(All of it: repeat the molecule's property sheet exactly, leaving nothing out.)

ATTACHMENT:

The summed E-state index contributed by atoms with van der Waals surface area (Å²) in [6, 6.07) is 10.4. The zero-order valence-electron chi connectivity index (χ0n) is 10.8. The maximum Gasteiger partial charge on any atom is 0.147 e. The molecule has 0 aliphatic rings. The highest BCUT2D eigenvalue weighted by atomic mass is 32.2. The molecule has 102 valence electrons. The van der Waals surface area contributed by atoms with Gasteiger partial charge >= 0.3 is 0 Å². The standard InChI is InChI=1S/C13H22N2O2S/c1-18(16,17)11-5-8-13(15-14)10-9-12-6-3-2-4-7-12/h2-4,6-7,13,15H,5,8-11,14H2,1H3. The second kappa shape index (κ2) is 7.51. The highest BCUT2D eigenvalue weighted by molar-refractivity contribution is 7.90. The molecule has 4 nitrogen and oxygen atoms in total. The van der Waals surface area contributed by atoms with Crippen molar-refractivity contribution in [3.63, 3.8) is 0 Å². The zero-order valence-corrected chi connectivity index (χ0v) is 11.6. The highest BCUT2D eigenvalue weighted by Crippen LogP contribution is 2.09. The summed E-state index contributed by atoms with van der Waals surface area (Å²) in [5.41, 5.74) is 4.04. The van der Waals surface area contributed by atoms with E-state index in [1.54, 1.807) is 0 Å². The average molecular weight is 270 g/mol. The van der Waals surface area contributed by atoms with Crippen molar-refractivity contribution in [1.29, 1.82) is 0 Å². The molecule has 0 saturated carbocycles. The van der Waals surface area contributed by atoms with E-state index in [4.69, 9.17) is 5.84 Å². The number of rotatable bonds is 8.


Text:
The summed E-state index contributed by atoms with van der Waals surface area (Å²) in [6, 6.07) is 10.4. The zero-order valence-electron chi connectivity index (χ0n) is 10.8. The maximum Gasteiger partial charge on any atom is 0.147 e. The molecule has 0 aliphatic rings. The highest BCUT2D eigenvalue weighted by atomic mass is 32.2. The molecule has 102 valence electrons. The van der Waals surface area contributed by atoms with Gasteiger partial charge >= 0.3 is 0 Å². The standard InChI is InChI=1S/C13H22N2O2S/c1-18(16,17)11-5-8-13(15-14)10-9-12-6-3-2-4-7-12/h2-4,6-7,13,15H,5,8-11,14H2,1H3. The second kappa shape index (κ2) is 7.51. The highest BCUT2D eigenvalue weighted by molar-refractivity contribution is 7.90. The molecule has 4 nitrogen and oxygen atoms in total. The van der Waals surface area contributed by atoms with Crippen molar-refractivity contribution in [3.63, 3.8) is 0 Å². The zero-order valence-corrected chi connectivity index (χ0v) is 11.6. The highest BCUT2D eigenvalue weighted by Crippen LogP contribution is 2.09. The summed E-state index contributed by atoms with van der Waals surface area (Å²) in [5.41, 5.74) is 4.04. The van der Waals surface area contributed by atoms with E-state index in [1.54, 1.807) is 0 Å². The average molecular weight is 270 g/mol. The van der Waals surface area contributed by atoms with Crippen molar-refractivity contribution in [1.29, 1.82) is 0 Å². The molecule has 0 saturated carbocycles. The van der Waals surface area contributed by atoms with E-state index in [4.69, 9.17) is 5.84 Å². The number of rotatable bonds is 8.